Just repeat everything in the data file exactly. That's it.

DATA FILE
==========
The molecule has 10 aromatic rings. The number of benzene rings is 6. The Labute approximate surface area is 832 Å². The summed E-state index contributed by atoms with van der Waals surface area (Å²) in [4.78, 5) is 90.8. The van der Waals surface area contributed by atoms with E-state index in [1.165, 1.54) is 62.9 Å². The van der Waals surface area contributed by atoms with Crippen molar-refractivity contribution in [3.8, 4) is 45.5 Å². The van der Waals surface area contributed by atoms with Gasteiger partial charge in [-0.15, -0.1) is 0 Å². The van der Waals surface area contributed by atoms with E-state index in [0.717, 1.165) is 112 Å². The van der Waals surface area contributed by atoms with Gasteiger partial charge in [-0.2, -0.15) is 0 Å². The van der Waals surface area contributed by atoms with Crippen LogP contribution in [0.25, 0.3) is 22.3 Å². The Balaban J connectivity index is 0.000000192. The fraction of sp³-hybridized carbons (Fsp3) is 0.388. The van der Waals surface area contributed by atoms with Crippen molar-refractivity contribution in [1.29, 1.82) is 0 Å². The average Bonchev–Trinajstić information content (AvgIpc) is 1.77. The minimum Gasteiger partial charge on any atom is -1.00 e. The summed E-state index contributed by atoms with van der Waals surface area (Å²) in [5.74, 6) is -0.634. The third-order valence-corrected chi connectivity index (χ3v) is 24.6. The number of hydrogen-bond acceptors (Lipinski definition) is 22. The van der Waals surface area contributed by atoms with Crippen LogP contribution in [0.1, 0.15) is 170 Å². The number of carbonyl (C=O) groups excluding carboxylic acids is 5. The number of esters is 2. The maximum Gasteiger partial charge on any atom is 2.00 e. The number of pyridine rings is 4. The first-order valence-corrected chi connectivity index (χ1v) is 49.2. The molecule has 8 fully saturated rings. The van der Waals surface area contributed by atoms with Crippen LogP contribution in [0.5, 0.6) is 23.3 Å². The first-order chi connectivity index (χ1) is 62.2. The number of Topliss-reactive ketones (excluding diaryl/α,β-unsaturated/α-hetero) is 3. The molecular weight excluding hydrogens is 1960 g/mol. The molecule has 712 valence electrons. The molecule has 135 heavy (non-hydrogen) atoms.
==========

The molecule has 10 aromatic rings. The number of benzene rings is 6. The Labute approximate surface area is 832 Å². The summed E-state index contributed by atoms with van der Waals surface area (Å²) in [4.78, 5) is 90.8. The van der Waals surface area contributed by atoms with E-state index in [1.165, 1.54) is 62.9 Å². The van der Waals surface area contributed by atoms with Crippen molar-refractivity contribution in [3.8, 4) is 45.5 Å². The van der Waals surface area contributed by atoms with Gasteiger partial charge in [-0.15, -0.1) is 0 Å². The van der Waals surface area contributed by atoms with E-state index in [0.717, 1.165) is 112 Å². The van der Waals surface area contributed by atoms with Gasteiger partial charge in [-0.2, -0.15) is 0 Å². The van der Waals surface area contributed by atoms with Crippen LogP contribution in [0.25, 0.3) is 22.3 Å². The Balaban J connectivity index is 0.000000192. The fraction of sp³-hybridized carbons (Fsp3) is 0.388. The van der Waals surface area contributed by atoms with Crippen molar-refractivity contribution in [1.29, 1.82) is 0 Å². The average Bonchev–Trinajstić information content (AvgIpc) is 1.77. The minimum Gasteiger partial charge on any atom is -1.00 e. The summed E-state index contributed by atoms with van der Waals surface area (Å²) in [5.74, 6) is -0.634. The third-order valence-corrected chi connectivity index (χ3v) is 24.6. The number of hydrogen-bond acceptors (Lipinski definition) is 22. The van der Waals surface area contributed by atoms with Crippen LogP contribution in [0.1, 0.15) is 170 Å². The number of carbonyl (C=O) groups excluding carboxylic acids is 5. The number of esters is 2. The maximum Gasteiger partial charge on any atom is 2.00 e. The number of pyridine rings is 4. The first-order valence-corrected chi connectivity index (χ1v) is 49.2. The molecule has 8 fully saturated rings. The van der Waals surface area contributed by atoms with Crippen LogP contribution in [0.5, 0.6) is 23.3 Å². The first-order chi connectivity index (χ1) is 62.2. The number of Topliss-reactive ketones (excluding diaryl/α,β-unsaturated/α-hetero) is 3. The molecular weight excluding hydrogens is 1960 g/mol. The molecule has 712 valence electrons. The molecule has 135 heavy (non-hydrogen) atoms.